Summer is a great time for exploring near and far, and you can make fun learning experiences from many of your family adventures. Visiting local art or science museums, parks and zoos can help your children learn about their world. Have them collect nature items and spend time learning about their origins. Gardening is a great outdoor activity that teaches patience and the basics of earth science. Visit a local farmers’ market and show your kids how to budget a small amount of money and count change as you purchase homegrown goodies.
Camp experiences are a traditional part of many children’s summers. Plenty of communities offer opportunities for free or low-cost enriching day camps for children. Check with your city’s or county’s parks department regarding the availability of camp scholarships. Themed camps allow children to explore exciting new frontiers. Enriching camp themes include space exploration, robotics, theater, sign language or foreign language, cartooning, music, science and religious study. Older children can learn about leadership and share their own specialized skills by becoming “counselors in training” at local camps.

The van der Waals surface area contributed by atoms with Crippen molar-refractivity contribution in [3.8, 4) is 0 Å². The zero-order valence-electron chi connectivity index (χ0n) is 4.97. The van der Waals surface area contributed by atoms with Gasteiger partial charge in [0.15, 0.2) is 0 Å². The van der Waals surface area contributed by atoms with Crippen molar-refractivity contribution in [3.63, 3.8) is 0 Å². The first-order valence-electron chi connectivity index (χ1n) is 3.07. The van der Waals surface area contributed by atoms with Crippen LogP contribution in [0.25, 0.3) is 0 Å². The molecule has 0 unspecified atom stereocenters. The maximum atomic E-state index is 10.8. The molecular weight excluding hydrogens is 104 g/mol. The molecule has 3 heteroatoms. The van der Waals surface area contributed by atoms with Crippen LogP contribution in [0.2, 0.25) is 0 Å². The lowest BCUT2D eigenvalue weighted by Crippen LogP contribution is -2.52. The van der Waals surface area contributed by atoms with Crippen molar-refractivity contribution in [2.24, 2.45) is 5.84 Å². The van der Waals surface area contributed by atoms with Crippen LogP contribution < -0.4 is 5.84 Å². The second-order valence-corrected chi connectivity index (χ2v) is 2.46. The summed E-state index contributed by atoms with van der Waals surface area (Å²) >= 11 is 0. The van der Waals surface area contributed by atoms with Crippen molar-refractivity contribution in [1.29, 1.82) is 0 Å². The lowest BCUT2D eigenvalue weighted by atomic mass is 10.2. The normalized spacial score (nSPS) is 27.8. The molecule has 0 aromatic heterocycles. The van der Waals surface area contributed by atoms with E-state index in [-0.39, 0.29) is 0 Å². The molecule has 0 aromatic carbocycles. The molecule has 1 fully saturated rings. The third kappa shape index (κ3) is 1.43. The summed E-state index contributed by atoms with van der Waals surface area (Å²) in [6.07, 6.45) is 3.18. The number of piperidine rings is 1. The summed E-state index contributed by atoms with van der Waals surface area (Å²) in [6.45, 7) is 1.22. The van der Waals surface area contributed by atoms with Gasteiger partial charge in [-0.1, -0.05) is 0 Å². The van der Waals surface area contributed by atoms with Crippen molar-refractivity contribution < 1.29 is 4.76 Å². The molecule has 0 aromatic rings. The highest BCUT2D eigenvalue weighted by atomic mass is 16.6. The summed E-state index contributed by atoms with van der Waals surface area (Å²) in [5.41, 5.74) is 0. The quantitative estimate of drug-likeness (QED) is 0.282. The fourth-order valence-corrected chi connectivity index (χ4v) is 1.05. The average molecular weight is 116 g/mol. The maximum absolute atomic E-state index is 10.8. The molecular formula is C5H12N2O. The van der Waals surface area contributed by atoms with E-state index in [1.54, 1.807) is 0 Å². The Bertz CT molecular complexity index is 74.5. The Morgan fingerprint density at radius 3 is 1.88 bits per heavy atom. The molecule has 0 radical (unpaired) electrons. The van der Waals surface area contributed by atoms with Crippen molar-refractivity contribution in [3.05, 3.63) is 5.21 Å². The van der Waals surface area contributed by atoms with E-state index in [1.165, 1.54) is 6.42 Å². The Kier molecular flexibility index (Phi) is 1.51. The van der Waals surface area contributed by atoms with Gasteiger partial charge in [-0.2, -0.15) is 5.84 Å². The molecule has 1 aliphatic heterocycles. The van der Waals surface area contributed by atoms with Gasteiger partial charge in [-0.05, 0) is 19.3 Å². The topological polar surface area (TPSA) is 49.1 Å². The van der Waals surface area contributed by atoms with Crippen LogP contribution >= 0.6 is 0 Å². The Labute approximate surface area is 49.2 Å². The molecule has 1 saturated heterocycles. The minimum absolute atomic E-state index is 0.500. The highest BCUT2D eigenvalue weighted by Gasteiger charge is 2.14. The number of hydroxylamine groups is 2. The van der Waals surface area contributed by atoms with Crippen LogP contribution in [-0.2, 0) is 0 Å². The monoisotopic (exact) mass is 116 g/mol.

If your child has special needs, finding summer educational opportunities can be an additional challenge. It’s important to consult your child’s school about whether he or she qualifies for extended school year programming to minimize summer learning loss. There are also day camps tailored to children with learning disabilities or specific medical diagnoses. Talk with your healthcare provider or school counselor to learn more about these opportunities.
If your child is academically gifted or has specialized artistic talent, there are plenty of fun learning options. Local colleges and museums often provide an array of offerings for gifted and talented children, including music, art, math and college-prep programs.
Learning Computer Proficiency